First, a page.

Beliefnet
Doing Life Together

weights-664766_1920Men with eating disorders? Not the first thought we have when we think about an eating disorder. Typically, we think of young, thin women. But this week, during eating disorders awareness week, be mindful of the fact that around 10 million men will also suffer from an eating disorder in their life. And because eating disorders are most often associated with girls and women, there is a stigma for males to admit to the problem. But thanks to celebrities like Eminem, Dennis Quaid, Robert Pattinson, Aaron Carter, and Bam Margera, more men are talking about their struggles.

Men have body image issues just like women do.  When they compare themselves to supermodels, action figures and video avatars, they come up short. This body  dissatisfaction can give way to pressure wanting big muscles and a work out body with a six pack. To attain this goal, unhealthy behaviors with food and weight loss products can begin.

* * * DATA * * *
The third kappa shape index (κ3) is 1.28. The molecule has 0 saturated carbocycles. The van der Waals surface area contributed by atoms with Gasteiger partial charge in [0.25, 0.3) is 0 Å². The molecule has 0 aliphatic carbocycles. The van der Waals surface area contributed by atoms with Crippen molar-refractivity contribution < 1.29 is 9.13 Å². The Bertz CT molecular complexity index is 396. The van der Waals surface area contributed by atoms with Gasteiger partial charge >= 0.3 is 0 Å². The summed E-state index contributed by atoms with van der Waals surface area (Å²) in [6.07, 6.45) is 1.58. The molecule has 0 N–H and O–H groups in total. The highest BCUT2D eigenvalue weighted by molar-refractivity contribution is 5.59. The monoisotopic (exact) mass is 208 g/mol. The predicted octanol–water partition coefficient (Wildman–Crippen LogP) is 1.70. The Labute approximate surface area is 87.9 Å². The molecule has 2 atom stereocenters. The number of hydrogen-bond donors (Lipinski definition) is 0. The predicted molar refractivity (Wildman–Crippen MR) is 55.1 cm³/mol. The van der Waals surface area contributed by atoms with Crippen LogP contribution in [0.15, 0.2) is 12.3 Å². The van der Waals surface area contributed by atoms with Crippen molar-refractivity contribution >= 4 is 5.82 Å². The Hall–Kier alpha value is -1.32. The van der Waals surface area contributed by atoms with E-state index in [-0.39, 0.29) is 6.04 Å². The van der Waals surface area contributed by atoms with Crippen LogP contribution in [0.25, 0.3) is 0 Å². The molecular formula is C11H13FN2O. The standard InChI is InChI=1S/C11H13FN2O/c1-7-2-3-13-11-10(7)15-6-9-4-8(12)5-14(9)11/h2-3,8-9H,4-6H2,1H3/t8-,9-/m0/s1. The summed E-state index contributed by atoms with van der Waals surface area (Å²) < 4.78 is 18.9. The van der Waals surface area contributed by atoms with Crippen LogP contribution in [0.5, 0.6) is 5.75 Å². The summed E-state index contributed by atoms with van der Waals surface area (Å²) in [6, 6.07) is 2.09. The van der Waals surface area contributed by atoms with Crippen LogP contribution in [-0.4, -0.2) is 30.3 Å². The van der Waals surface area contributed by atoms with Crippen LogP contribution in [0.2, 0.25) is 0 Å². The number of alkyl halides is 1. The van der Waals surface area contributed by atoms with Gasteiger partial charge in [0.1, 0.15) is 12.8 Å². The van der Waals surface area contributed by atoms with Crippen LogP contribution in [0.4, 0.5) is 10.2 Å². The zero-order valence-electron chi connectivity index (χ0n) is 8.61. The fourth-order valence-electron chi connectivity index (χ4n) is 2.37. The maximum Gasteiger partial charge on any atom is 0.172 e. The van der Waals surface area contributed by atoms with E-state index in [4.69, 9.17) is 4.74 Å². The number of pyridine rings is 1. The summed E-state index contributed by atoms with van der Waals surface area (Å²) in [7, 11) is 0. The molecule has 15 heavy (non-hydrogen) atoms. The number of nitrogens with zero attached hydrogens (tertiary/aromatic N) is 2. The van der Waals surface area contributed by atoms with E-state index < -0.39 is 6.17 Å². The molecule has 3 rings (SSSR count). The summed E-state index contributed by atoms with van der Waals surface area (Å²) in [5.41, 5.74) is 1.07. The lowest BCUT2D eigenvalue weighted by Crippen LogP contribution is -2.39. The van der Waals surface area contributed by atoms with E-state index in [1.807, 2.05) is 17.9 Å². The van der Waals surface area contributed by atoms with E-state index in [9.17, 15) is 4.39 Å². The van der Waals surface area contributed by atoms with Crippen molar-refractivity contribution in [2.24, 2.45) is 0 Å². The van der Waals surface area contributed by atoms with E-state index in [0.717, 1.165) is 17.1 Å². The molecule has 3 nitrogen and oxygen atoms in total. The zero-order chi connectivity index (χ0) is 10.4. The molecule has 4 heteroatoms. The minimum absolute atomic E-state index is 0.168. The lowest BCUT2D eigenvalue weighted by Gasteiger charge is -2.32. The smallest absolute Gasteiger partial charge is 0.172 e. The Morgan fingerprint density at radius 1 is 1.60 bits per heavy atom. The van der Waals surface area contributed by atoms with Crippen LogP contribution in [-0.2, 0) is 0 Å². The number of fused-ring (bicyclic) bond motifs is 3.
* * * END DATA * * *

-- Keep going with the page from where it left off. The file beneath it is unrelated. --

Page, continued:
When men are involved in athletics, the body focus can really push them to the extreme. Purging by exercise is a way to get rid of unwanted calories. And behaviors like restrictive dieting, extreme exercise regimes and/or anabolic steroid abuse are common. A common subtype of clinical eating disorders is muscle dysmorphia, a type of body dysmorphic disorder that involves obsession with being more muscular.

The failure to live up to cultural views of masculinity and being strong physically can lead some down a dangerous path of food restricting or bingeing and purging. One group of men with eating disorders who is especially vulnerable is gay men.

Both men and women with eating disorders struggle with feeling out of control in parts of their life. Food becomes the object of struggle and is used to gain a false sense of control. When you think you have to have a perfect body to fit in or be successful, food takes on a new meaning. It becomes the object of obsession and control.

From a medical perspective, males with anorexia may have low testosterone levels and vitamin D. This means they have a high risk of osteopenia and osteoporosis and may need testosterone supplements. Psychologically, lower self-esteem, perfectionist, weight/body related teasing or bullying can all play in a role in the development of an eating disorder. And males who have high rates of substance use, depression and anxiety are also at risk.

 

 

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